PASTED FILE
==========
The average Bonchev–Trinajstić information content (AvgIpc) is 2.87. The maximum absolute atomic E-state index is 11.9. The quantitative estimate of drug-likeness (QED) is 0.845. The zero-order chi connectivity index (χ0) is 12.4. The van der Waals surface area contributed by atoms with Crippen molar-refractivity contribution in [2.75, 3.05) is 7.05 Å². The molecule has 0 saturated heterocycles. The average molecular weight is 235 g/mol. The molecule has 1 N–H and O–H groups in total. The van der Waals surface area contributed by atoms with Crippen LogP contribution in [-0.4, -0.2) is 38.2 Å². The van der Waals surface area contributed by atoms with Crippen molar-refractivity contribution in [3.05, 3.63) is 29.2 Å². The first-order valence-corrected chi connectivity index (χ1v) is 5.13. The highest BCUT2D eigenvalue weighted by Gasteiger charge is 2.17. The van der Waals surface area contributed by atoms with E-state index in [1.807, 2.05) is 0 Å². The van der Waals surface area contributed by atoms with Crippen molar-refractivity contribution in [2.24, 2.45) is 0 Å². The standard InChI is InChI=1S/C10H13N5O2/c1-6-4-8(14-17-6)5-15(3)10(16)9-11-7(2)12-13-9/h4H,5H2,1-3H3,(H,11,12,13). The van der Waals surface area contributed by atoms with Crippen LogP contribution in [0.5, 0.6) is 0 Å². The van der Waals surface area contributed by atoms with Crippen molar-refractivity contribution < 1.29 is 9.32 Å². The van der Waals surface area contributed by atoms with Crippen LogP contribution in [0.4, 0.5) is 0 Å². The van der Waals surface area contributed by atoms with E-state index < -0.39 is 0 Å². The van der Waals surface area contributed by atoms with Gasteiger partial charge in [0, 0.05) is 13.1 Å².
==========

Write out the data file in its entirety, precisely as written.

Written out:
The average Bonchev–Trinajstić information content (AvgIpc) is 2.87. The maximum absolute atomic E-state index is 11.9. The quantitative estimate of drug-likeness (QED) is 0.845. The zero-order chi connectivity index (χ0) is 12.4. The van der Waals surface area contributed by atoms with Crippen molar-refractivity contribution in [2.75, 3.05) is 7.05 Å². The molecule has 0 saturated heterocycles. The average molecular weight is 235 g/mol. The molecule has 1 N–H and O–H groups in total. The van der Waals surface area contributed by atoms with Crippen LogP contribution in [-0.4, -0.2) is 38.2 Å². The van der Waals surface area contributed by atoms with Crippen molar-refractivity contribution in [3.05, 3.63) is 29.2 Å². The first-order valence-corrected chi connectivity index (χ1v) is 5.13. The highest BCUT2D eigenvalue weighted by Gasteiger charge is 2.17. The van der Waals surface area contributed by atoms with E-state index in [1.807, 2.05) is 0 Å². The van der Waals surface area contributed by atoms with Crippen molar-refractivity contribution in [2.24, 2.45) is 0 Å². The standard InChI is InChI=1S/C10H13N5O2/c1-6-4-8(14-17-6)5-15(3)10(16)9-11-7(2)12-13-9/h4H,5H2,1-3H3,(H,11,12,13). The van der Waals surface area contributed by atoms with Crippen LogP contribution in [0.5, 0.6) is 0 Å². The van der Waals surface area contributed by atoms with Crippen molar-refractivity contribution < 1.29 is 9.32 Å². The van der Waals surface area contributed by atoms with Crippen LogP contribution in [0.4, 0.5) is 0 Å². The van der Waals surface area contributed by atoms with E-state index < -0.39 is 0 Å². The van der Waals surface area contributed by atoms with Gasteiger partial charge in [0, 0.05) is 13.1 Å².